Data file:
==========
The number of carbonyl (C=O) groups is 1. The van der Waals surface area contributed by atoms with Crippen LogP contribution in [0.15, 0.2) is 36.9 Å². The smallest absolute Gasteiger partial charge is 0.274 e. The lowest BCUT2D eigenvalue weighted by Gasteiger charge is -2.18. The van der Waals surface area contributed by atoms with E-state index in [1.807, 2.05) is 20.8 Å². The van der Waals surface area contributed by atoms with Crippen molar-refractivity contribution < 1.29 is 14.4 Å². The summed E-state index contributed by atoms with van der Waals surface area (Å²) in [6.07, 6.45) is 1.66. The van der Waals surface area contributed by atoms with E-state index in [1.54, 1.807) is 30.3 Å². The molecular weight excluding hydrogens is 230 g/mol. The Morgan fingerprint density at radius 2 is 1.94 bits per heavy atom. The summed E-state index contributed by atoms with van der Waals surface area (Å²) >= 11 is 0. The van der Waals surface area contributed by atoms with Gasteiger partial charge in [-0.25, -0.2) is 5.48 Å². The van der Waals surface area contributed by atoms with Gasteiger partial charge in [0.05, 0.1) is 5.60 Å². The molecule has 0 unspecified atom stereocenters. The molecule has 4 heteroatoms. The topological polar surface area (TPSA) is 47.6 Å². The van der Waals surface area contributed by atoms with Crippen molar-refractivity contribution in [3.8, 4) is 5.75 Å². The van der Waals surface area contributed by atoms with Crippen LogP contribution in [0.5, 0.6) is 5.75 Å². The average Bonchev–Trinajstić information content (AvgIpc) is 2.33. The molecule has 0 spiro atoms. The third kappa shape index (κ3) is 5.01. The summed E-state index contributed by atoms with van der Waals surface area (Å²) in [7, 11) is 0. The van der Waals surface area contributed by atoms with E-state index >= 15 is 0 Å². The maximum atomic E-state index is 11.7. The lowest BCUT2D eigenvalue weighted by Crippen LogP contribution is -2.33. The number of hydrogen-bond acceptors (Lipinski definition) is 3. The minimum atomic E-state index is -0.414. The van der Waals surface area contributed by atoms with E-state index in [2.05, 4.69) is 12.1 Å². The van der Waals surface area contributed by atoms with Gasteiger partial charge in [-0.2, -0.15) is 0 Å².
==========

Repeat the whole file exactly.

The number of carbonyl (C=O) groups is 1. The van der Waals surface area contributed by atoms with Crippen LogP contribution in [0.15, 0.2) is 36.9 Å². The smallest absolute Gasteiger partial charge is 0.274 e. The lowest BCUT2D eigenvalue weighted by Gasteiger charge is -2.18. The van der Waals surface area contributed by atoms with E-state index in [1.807, 2.05) is 20.8 Å². The van der Waals surface area contributed by atoms with Crippen molar-refractivity contribution < 1.29 is 14.4 Å². The summed E-state index contributed by atoms with van der Waals surface area (Å²) in [6.07, 6.45) is 1.66. The van der Waals surface area contributed by atoms with E-state index in [1.54, 1.807) is 30.3 Å². The molecular weight excluding hydrogens is 230 g/mol. The Morgan fingerprint density at radius 2 is 1.94 bits per heavy atom. The summed E-state index contributed by atoms with van der Waals surface area (Å²) >= 11 is 0. The van der Waals surface area contributed by atoms with Gasteiger partial charge in [-0.25, -0.2) is 5.48 Å². The van der Waals surface area contributed by atoms with Gasteiger partial charge in [0.05, 0.1) is 5.60 Å². The molecule has 0 unspecified atom stereocenters. The molecule has 4 heteroatoms. The topological polar surface area (TPSA) is 47.6 Å². The van der Waals surface area contributed by atoms with Crippen molar-refractivity contribution in [3.8, 4) is 5.75 Å². The van der Waals surface area contributed by atoms with Crippen LogP contribution in [0.5, 0.6) is 5.75 Å². The average Bonchev–Trinajstić information content (AvgIpc) is 2.33. The molecule has 0 spiro atoms. The third kappa shape index (κ3) is 5.01. The summed E-state index contributed by atoms with van der Waals surface area (Å²) in [7, 11) is 0. The van der Waals surface area contributed by atoms with E-state index >= 15 is 0 Å². The maximum atomic E-state index is 11.7. The lowest BCUT2D eigenvalue weighted by Crippen LogP contribution is -2.33. The number of hydrogen-bond acceptors (Lipinski definition) is 3. The minimum atomic E-state index is -0.414. The van der Waals surface area contributed by atoms with E-state index in [2.05, 4.69) is 12.1 Å². The van der Waals surface area contributed by atoms with Gasteiger partial charge in [-0.2, -0.15) is 0 Å².